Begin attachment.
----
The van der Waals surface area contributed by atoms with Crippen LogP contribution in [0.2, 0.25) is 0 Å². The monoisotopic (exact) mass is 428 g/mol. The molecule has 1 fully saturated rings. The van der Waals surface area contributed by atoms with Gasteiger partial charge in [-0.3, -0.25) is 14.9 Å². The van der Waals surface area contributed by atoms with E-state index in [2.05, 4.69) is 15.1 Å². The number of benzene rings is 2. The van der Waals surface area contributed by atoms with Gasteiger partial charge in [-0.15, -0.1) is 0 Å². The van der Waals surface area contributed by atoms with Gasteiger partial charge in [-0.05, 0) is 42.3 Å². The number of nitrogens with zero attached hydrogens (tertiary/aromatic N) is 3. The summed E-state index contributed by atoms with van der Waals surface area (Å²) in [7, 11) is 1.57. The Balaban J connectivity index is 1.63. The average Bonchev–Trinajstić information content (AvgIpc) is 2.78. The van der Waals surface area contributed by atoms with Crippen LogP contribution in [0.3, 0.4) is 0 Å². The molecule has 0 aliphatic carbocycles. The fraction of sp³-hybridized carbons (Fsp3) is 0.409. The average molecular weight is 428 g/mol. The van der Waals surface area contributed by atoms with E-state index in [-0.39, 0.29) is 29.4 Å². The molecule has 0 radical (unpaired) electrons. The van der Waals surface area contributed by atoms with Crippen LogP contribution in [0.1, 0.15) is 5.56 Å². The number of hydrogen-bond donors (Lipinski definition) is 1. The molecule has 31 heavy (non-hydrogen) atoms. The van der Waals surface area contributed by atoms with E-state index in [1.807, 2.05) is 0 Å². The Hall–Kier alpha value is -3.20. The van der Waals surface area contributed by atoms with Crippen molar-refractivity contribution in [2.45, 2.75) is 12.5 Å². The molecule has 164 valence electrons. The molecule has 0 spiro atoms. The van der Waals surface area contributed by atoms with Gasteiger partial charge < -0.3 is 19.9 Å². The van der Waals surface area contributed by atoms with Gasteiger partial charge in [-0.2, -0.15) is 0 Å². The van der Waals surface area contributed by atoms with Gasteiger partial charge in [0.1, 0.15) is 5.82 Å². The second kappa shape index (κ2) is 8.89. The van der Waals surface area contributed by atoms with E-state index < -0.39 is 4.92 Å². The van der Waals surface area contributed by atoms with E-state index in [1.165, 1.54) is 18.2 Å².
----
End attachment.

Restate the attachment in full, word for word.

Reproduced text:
The van der Waals surface area contributed by atoms with Crippen LogP contribution in [0.2, 0.25) is 0 Å². The monoisotopic (exact) mass is 428 g/mol. The molecule has 1 fully saturated rings. The van der Waals surface area contributed by atoms with Gasteiger partial charge in [-0.3, -0.25) is 14.9 Å². The van der Waals surface area contributed by atoms with E-state index in [2.05, 4.69) is 15.1 Å². The number of benzene rings is 2. The van der Waals surface area contributed by atoms with Gasteiger partial charge in [-0.15, -0.1) is 0 Å². The van der Waals surface area contributed by atoms with Gasteiger partial charge in [-0.05, 0) is 42.3 Å². The number of nitrogens with zero attached hydrogens (tertiary/aromatic N) is 3. The summed E-state index contributed by atoms with van der Waals surface area (Å²) in [7, 11) is 1.57. The Balaban J connectivity index is 1.63. The average Bonchev–Trinajstić information content (AvgIpc) is 2.78. The van der Waals surface area contributed by atoms with Crippen LogP contribution in [0.3, 0.4) is 0 Å². The molecule has 0 aliphatic carbocycles. The fraction of sp³-hybridized carbons (Fsp3) is 0.409. The average molecular weight is 428 g/mol. The van der Waals surface area contributed by atoms with E-state index in [-0.39, 0.29) is 29.4 Å². The molecule has 0 radical (unpaired) electrons. The van der Waals surface area contributed by atoms with Crippen LogP contribution in [0.1, 0.15) is 5.56 Å². The number of hydrogen-bond donors (Lipinski definition) is 1. The molecule has 31 heavy (non-hydrogen) atoms. The van der Waals surface area contributed by atoms with E-state index in [1.807, 2.05) is 0 Å². The Hall–Kier alpha value is -3.20. The van der Waals surface area contributed by atoms with Crippen molar-refractivity contribution in [2.45, 2.75) is 12.5 Å². The molecule has 164 valence electrons. The molecule has 0 spiro atoms. The van der Waals surface area contributed by atoms with Gasteiger partial charge < -0.3 is 19.9 Å². The van der Waals surface area contributed by atoms with Gasteiger partial charge in [-0.2, -0.15) is 0 Å². The van der Waals surface area contributed by atoms with Gasteiger partial charge in [0.1, 0.15) is 5.82 Å². The second kappa shape index (κ2) is 8.89. The van der Waals surface area contributed by atoms with E-state index < -0.39 is 4.92 Å². The van der Waals surface area contributed by atoms with E-state index in [1.165, 1.54) is 18.2 Å².